The Fighting Blueberry

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ARS/Peggy Greb
A newly released southern highbush cultivar called Biloxi ripens earlier than most other blueberries and is adapted to the Gulf Coast.

Blueberries may
help fight atherosclerosis, also known as hardening of the arteries, according
to results of a preliminary U.S. Department of Agriculture (USDA)-funded study
with laboratory mice. The research provides the first direct evidence that
blueberries can help prevent harmful plaques or lesions, symptomatic of
atherosclerosis, from increasing in size in arteries.

Principal
investigator Xianli Wu, based in Little Rock, Arkansas, with the USDA Agricultural Research Service
(ARS) Arkansas Children’s Nutrition Center and with the University of Arkansas
for Medical Sciences, led the investigation. The findings are reported in the
current issue of the Journal of Nutrition.

Atherosclerosis
is the leading cause of two forms of cardiovascular disease – heart attacks and
strokes. Cardiovascular disease is the No. 1 killer of Americans.

The study compared
the size, or area, of atherosclerotic lesions in 30 young laboratory mice. Half
of the animals were fed diets spiked with freeze-dried blueberry powder for 20
weeks; the diet of the other mice did not contain the berry powder.

Lesion size,
measured at two sites on aorta (arteries leading from the heart), was 39 and 58
percent less than that of lesions in mice whose diet did not contain blueberry
powder.

Earlier studies,
conducted elsewhere, have suggested that eating blueberries may help combat cardiovascular
disease. But direct evidence of that effect has never been presented
previously, Wu says.

The
blueberry-spiked diet contained 1 percent blueberry powder, the equivalent of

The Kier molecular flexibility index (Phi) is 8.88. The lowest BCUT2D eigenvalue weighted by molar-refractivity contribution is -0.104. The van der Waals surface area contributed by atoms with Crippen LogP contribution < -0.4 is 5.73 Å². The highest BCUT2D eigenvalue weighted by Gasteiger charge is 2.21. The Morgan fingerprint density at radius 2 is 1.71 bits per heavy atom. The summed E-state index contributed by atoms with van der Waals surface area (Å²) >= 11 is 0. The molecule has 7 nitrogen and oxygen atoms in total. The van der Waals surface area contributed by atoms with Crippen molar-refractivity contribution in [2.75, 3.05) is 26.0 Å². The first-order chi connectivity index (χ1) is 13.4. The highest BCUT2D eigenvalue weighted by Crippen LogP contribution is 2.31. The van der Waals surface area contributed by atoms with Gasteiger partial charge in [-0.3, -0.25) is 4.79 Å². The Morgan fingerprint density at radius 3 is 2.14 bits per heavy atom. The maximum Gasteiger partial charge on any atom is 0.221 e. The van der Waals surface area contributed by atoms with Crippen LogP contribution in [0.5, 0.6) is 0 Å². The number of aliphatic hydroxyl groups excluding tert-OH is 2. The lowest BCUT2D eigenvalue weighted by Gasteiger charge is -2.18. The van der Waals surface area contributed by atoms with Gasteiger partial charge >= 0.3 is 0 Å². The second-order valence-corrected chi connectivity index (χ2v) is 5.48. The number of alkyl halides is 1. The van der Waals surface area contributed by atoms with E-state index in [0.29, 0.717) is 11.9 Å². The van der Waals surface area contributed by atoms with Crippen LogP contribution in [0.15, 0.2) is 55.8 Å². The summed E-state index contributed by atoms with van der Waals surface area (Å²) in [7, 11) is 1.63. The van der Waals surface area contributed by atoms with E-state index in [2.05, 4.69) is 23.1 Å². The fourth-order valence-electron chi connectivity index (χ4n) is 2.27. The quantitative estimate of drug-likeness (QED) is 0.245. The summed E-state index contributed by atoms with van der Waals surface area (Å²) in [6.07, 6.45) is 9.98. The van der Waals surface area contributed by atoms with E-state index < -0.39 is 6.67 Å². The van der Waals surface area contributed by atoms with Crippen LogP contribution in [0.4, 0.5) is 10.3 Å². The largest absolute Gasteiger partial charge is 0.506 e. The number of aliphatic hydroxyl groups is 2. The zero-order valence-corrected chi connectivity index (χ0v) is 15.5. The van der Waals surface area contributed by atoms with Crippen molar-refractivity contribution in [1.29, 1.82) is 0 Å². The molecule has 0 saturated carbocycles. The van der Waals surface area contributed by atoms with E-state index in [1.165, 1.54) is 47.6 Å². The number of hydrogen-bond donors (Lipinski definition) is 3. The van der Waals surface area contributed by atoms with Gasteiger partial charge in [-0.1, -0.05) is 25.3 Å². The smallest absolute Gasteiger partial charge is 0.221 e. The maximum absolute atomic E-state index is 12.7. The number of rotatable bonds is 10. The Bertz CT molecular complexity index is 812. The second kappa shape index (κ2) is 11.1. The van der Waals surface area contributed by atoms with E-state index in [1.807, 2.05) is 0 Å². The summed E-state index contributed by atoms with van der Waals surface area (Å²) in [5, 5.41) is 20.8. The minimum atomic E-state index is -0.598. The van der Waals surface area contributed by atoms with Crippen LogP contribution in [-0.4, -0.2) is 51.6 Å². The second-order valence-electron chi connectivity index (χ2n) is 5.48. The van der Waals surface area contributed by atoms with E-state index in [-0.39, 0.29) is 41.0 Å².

about a half-cup of fresh blueberries.

All mice in the
investigation were deficient in apolipoprotein-E, a trait that makes them
highly susceptible to forming atherosclerotic lesions and thus an excellent
model for biomedical and nutrition research.

Wu’s group wants
to determine the mechanism or mechanisms by which blueberries helped control
lesion size. For example, by boosting the activity of four antioxidant enzymes,
blueberries may have reduced the oxidative stress that is a known risk factor
for atherosclerosis.

In follow-up
studies, Wu’s group wants to determine whether eating blueberries in infancy,
childhood and young adulthood would help protect against onset and progression
of atherosclerosis in later years. Early prevention may be especially important
in light of the nation’s epidemic of childhood obesity. Overweight and obesity
increase atherosclerosis risk.

ARS, the USDA’s
principal intramural scientific research agency, operates the Arkansas
Children’s Nutrition Center in conjunction with the University
of Arkansas for Medical Sciences and
the Arkansas Children’s Hospital, all in Little
Rock. The blueberry research is one example of ARS
investigations that are designed to help improve children’s nutrition and
health, a USDA top priority.